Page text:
NILES - Charles Johnstone has become a familiar face over the past few years at Niles City Council meetings.
A lifelong resident of the city, his frequent request is a relatively simple one: Do something about the property at 206 Sheridan Ave.
According to Johnstone, a handful of neighbors and city officials, the house, owned by Charles and Karen Pruski, has long been an eyesore in the community.
Tribune Chronicle / Colin Harris
This house, located at 206 Sheridan Ave., Niles, is owned by Charles and Karen Pruski. According to neighbors, the house is an eyesore and is attracting rodents and other pests to the nearby homes.
"We have gone around and around with the city for about 10 years with that house," Johnstone said. "If you were to drive by the house in the winter, you might think it's not too bad, but the house is impossible to walk by during the summer because of its smell."
Neighbors' complaints are varied, but most focus on sanitary concerns. According to Niles council minutes from the past two years, residents have publicly complained about the property being infested with bugs, fleas and raccoons.
The Pruskis were unavailable for comment for this story. Phone calls and visits to the home went unanswered.
"I had to pay to have eight raccoons caught on my property last year, and six the year before that," said a Sheridan Avenue resident who asked to remain anonymous, fearing retaliation. "These creatures are showing up in the neighborhood because (the Pruskis') front porch is four inches thick with bread, corn cobs and sunflower seeds.
"If you have a neighbor feeding those creatures, they're going to keep coming back," the resident added. "Now they've been coming to my house to bathe because I have a pond on my property."
Johnstone echoed his neighbor's sentiment, saying that Niles city officials have visited the property over the years, only to be met with disturbing results.
"(Niles Councilman) Ed Stredney visited the outside of the property to see what it looked like, and he ended up getting covered in fleas, and (Niles health inspector) Mike Burke had the same thing," Johnstone said.
Stredney was unavailable for comment, but Burke did confirm that he visited the property with a crew last year. The visit was to "deodorize" the property, Burke said, and it was hardly the first time he has had to pay a visit to the house.
"We clean up (the property) and then we get another call about it," Burke said. "It seems like that house is a problem that does not want to go away."
Niles zoning inspector Tony Vigorito said that there is little his department could do, as the Pruskis routinely meet his requests for structural upkeep.
"Almost every time, we would issue them a citation for an issue with the outside of their house, and they would take care of it," Vigorito said. "When our inspectors had issue with their gutters, roof or siding, they would do what we asked them to do.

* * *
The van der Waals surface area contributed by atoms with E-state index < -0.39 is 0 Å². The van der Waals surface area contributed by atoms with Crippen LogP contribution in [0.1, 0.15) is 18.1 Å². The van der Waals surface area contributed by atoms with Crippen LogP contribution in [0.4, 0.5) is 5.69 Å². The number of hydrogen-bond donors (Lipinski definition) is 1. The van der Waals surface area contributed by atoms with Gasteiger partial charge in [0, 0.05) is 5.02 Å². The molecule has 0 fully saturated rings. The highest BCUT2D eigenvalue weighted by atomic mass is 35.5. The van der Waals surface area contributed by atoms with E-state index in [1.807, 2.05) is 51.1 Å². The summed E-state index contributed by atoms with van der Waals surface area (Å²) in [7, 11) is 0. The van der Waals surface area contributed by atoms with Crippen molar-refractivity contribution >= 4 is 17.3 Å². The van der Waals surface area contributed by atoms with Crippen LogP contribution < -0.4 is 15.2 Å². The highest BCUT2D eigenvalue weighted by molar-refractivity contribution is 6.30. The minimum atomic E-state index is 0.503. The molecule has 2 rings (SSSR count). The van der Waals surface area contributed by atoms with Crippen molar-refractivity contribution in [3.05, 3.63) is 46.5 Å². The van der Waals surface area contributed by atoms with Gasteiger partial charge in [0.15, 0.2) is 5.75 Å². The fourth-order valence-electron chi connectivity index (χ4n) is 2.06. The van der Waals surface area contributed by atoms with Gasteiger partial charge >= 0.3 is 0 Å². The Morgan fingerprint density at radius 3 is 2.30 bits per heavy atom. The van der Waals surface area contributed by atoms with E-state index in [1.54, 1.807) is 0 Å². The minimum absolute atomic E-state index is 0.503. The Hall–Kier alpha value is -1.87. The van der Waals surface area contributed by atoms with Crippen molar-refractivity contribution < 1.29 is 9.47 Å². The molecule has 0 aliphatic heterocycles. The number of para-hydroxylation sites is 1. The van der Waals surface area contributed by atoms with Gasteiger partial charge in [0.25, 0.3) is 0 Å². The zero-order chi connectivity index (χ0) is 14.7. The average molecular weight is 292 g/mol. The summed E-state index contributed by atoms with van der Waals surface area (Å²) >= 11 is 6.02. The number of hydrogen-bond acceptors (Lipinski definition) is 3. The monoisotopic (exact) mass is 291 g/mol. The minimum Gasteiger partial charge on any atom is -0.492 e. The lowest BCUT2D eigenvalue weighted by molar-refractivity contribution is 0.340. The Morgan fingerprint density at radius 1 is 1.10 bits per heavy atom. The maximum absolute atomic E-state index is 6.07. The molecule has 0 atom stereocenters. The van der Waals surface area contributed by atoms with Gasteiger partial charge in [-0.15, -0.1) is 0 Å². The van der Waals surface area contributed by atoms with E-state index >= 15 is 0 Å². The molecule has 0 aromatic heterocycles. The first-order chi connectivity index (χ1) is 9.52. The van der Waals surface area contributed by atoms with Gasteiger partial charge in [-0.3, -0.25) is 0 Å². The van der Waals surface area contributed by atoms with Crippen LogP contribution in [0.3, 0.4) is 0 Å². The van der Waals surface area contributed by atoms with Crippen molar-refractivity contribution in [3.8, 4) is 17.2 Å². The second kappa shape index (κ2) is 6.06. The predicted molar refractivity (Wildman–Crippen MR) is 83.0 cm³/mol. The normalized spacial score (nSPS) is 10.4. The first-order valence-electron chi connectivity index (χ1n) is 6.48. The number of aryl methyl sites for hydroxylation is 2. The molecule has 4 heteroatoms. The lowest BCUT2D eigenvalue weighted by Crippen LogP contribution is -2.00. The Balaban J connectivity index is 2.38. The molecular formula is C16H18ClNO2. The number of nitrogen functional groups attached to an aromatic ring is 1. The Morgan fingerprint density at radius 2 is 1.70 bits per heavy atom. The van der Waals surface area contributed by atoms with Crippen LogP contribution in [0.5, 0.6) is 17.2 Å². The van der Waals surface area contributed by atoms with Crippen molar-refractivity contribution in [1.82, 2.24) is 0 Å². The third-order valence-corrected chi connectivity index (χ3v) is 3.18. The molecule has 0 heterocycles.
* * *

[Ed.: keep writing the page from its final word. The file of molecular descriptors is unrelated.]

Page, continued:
"This issue is more of a maintenance issue with junk and debris, and it is difficult for us to deal with because it's a private property."
Niles Mayor Ralph Infante said that he is familiar with the property, and that he recently began a push to do something about the issue.
"People are complaining that they can't sit on their porch and enjoy a cup of coffee in the summer because of the smell coming from that house," Infante said. "At our last nuisance board meeting, I gave them the go-ahead to pursue them in common pleas court and see (if eviction could be a possibility)."
The Pruskis are no stranger to court cases over the years, as the couple appears on 22 entries with Niles Municipal Court dating back to 1999.
The health department brought five littering charges against Charles Pruski on Oct. 8, 2013. Acting Judge Daniel A. Thomas ruled in favor of the city on March 3, finding Pruski guilty on all five charges. Sentencing is set for 9 a.m. April 14 and Burke said that Pruski will likely be facing jail time.
Vigorito noted that city officials had been monitoring the case, electing to wait until Thomas ruled before deciding how best to proceed.
"We were waiting on the outcome of these charges before we decided if we needed to hold another nuisance board meeting about the property," Vigorito said. "That was what we were waiting for, and now hopefully we can finally get this problem resolved."
Ultimately, the Pruskis' fate may be out of Niles' hands, as Bank of America is pursuing a foreclosure against the family in Trumbull County Common Pleas Court civil division. According to court records, Bank of America filed a claim on Feb. 2 listing the Pruskis, who filed for Chapter 7 bankruptcy in 2012, as owing $23,000 on the property.
Johnstone acknowledged that the legal system will take time to decide the Pruskis' fate, but the longtime resident said he just wants problems like this resolved before his neighborhood takes a turn for the worse.
"The next door neighbor to the Pruskis are good people who are selling their house because they cannot even open their windows from the stench," Johnstone said. "We have two women on this street who are 92 and 94 years old, and I can honestly say they take care of their homes better than Charles Pruski does.
"This was never about (removing the Pruskis from their home)," Johnstone said. "But I moved here 24 years ago, and I just want that property to be cleaned up, and for this community to be a good place to live once again."